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Happy Birthday to Morris Halle!

Happy Birthday to Morris Halle, MIT Professor of Linguistics emeritus, author of several MIT Press books, and legend in the lingustics world!

Why is this spacesuit soft?

Why is this spacesuit soft?

Why is this spacesuit soft? On July 21, 1969, only 21 layers of fabric, most gossamer-thin, stood between the skin of Neil Armstrong and Buzz Aldrin and the lethal desolation of a lunar vacuum.

A Memorial for a Failed Border Policy

A Memorial for a Failed Border Policy

Tom Barry, author of Border Wars weighs in on immigration reform that was recently passed with bi-partisan support in the Senate, but is stalled in the House of Representatives.

U.S. – China Strategic and Economic Dialogue

U.S. – China Strategic and Economic Dialogue

In Washington D.C. top officials from the U.S. and Chinese governments are meeting for the fifth round of the U.S.—China Strategic and Economic Dialogue. Barry Naughton, author of  The Chinese Economy and the forthcoming Wu Jinglian discusses the importance of these meetings.

Sloterdijk

Sloterdijk

Here’s a birthday post for Semiotext(e) author and philosophical giant, Peter Sloterdijk, written by our own Marc Lowenthal:

Public Safety Month I

Public Safety Month I

For Public Safety Month, Ian Brown and Christopher Marsden the authors of  Regulating Code write about the recent scandal involving the collection of Verizon user’s metadata, and how it relates to Public Safety. The authors are giving talks at MIT and Harvard today, June 17th.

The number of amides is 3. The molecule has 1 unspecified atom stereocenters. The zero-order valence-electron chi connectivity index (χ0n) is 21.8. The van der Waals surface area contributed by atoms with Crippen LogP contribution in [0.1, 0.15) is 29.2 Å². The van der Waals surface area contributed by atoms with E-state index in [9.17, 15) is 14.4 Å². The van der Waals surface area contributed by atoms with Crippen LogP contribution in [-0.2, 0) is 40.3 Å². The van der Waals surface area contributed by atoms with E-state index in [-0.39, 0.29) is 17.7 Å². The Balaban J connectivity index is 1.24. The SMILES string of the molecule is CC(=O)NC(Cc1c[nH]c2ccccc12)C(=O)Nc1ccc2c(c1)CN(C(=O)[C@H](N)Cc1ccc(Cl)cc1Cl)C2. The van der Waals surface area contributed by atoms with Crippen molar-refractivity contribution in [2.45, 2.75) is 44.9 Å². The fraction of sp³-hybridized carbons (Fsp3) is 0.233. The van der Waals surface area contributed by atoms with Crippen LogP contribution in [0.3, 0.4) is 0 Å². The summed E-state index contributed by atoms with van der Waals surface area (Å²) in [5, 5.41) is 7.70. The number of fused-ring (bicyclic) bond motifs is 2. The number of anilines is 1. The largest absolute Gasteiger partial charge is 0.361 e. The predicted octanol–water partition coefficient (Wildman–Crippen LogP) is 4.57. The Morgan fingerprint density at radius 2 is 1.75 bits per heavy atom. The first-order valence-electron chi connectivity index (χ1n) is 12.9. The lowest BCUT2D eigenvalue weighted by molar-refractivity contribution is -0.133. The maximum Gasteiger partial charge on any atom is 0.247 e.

Bloomsday

Bloomsday

Today is Bloomsday. It is celebrated every June 16th in conjunction with Leopold Bloom’s metaphysical and gastronomical (and maybe pataphysical) journey through Dublin on June 16th, 1904. For our post, we have Andrew Hugill author of  ‘Pataphysics: A Useless Guide discussing the influence of pataphysics on James Joyce. The post is best read with a gorgonzola sandwich and a glass of burgundy!

Epicenter of Crisis

Epicenter of Crisis

The United Nations’ most recent report on Syria, published earlier this morning, indicated that the Civil War in Syria has claimed nearly 93,000 lives, including over 20,000 since the beginning of the year, while also producing 1.5 million refugees.  Moreover, the recent confirmation by Hassan Nasrallah, the leader of Hezbollah (the Lebanese-based Shia group) that his forces will be fighting alongside Syrian soldiers still loyal to President Bashar Al-Assad’s regime only portends further violence for Syria and the Middle East. Ever since Al-Assad took over the presidency from his father in 2000, Syria’s bond with Hezbollah has steadily grown, and this burgeoning relationship throughout the past decade is detailed extensively in The Epicenter of Crisis: The New Middle East.  The book stands as a thorough history of Middle Eastern relations over the past few decades, which culminates with insights on the region’s present state and how it will impact future international relations. Beyond four chapters on Syria, the book also includes commentary on Saudi Arabia, Iraq, Iran, Afghanistan and Pakistan from a large group of impressive contributors.

Crowdsourcing

Crowdsourcing

For Crowdsourcing week, Daren Brabham writes about his recently released book, Crowdsourcing. The book is the latest in the MIT Press Essential Knowledge series.

World Environment Day

World Environment Day

For World Environment Day, we’ve asked  William P. Kabasenche, editor of  The Environment: Philosophy, Science, and Ethics to answer some questions about the role of philosophers in environmental issues.